Is the Sugar Tax really a good idea?

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Britain’s sugar tax is due to come into effect in 2018, increasing the prices of many high-sugar drinks. Photo: David Shay (own work). Wikimedia Commons.

The sugar tax was one of the most talked about proposals unveiled in the recent budget. The levy, which is due to come into effect in April 2018, is intended to reduce childhood obesity. But will it? I’m not too convinced.

In adopting this tax, the UK will follow the lead taken by a number of European countries, Mexico, Australia and numerous American states which have taken steps to improving public health by imposing an extra levy on unhealthy foods and drinks. A Public Health England (PHE) report titled Sugar Reduction: From Evidence to Action found that in countries where price increases on higher-sugar products, as a result of “sugar taxes”, led to a decline in sales proportionate to the tax rate. Mexico’s imposition of a 10 percent tax on products with higher quantities of sugar led to a reported 6 percent reduction in sales, including a 9 percent reduction in lower socio-economic households.

Although PHE observe “some indications” of small decreases in sales of between 4 – 10 percent, their report concludes that there is no “robust” evidence available that demonstrates that taxes have an effect on consumption and on public health in general.

Even if the British sugar tax can reduce sugary drink purchases, PHE findings suggest that it is doubtful whether price increases will encourage significant numbers of sweet-toothed customers to alter their consumption habits. Soft drinks, (including energy drinks) are already taxed at the standard rate of VAT (20 percent) along with sweets and chocolates; however this sizeable levy does not appear to have affected how people shop. Of course, the response offered by some people will be that a further levy is necessary to make a substantial difference. But will it? Will shoppers be put off by proposed price increases on high-sugar drinks?

Under the sugar tax plan, drinks with 5-8g of sugar per 100ml (i.e. Powerade, Tango Orange and Lilt) will be taxed at 18p per litre. Drinks with over 8g of sugar per 100ml (Coca-Cola, Pepsi and Red Bull) will be 24p more expensive for every litre. This will mean that the price of a standard, 330 ml can of Coca-Cola will increase from 68p to 76p and a can of Red Bull will go from £1.99 to £2.07. Will that 8p make a lot of difference to school-age children? Will that extra 48p make a parent think twice before purchasing a 2l bottle of Coke when carrying out a weekly shop?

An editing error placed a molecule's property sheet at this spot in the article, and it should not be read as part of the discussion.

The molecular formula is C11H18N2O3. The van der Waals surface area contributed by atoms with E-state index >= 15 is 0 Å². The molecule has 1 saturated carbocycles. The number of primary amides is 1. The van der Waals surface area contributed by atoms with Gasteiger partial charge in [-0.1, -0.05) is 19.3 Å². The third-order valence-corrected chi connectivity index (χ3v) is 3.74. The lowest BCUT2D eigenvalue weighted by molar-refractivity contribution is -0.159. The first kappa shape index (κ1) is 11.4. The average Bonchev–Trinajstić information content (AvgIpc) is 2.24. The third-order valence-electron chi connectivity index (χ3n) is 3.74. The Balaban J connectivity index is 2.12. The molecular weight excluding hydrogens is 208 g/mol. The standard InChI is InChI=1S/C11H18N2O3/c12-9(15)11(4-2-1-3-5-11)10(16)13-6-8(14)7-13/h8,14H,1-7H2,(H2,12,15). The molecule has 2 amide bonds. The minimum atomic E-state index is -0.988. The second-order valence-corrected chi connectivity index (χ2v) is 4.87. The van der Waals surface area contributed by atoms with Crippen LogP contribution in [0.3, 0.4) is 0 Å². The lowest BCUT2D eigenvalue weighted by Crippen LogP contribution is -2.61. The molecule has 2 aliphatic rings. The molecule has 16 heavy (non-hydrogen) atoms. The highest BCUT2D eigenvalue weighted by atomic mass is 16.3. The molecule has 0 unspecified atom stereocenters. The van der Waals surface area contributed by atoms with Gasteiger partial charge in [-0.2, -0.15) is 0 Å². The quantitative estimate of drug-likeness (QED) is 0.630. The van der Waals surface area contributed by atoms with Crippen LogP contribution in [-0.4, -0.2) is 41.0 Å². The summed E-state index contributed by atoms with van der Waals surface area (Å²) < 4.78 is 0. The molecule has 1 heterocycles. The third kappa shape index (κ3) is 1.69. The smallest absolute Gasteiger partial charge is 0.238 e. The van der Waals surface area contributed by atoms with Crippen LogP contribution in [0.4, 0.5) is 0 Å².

Fizzy drink consumers might instead opt for cheaper supermarket brands, which, while still hit by the sugar tax, will still be cheaper than premium brands. Others might instead switch to other unhealthy foods such as cakes, sweets or chocolates and other items which will not be affected by the sugar tax.

Moreover, drinks companies, concerned about the impact the tax may have on sales, might look to reduce, or eliminate, sugar quantities in their products while increasing levels of artificial sweeteners like those found in “Diet” and “Zero” soft drinks. Companies will have a two-year period to consider their options before the levy comes into effect in 2018.

The government claims that the sugar tax will reduce childhood ability, but surely the elephant in the room is the level of inactivity. Schools should do more to ensure that pupils do more exercise, even if that simply involves a 15 minute daily run around a sports field or playground at the start of the school day. These sorts of schemes would be easy to organise and would boost fitness levels. Government can play a part in supporting such initiatives in addition to promoting healthy lifestyles and by raising awareness about unhealthy life choices.

It is good news that the government is taking the matter of children’s health seriously, promising to use tax receipts to fund school sports in England, even if the sugar tax is not the sweetest deal it could have chosen to implement this initiative.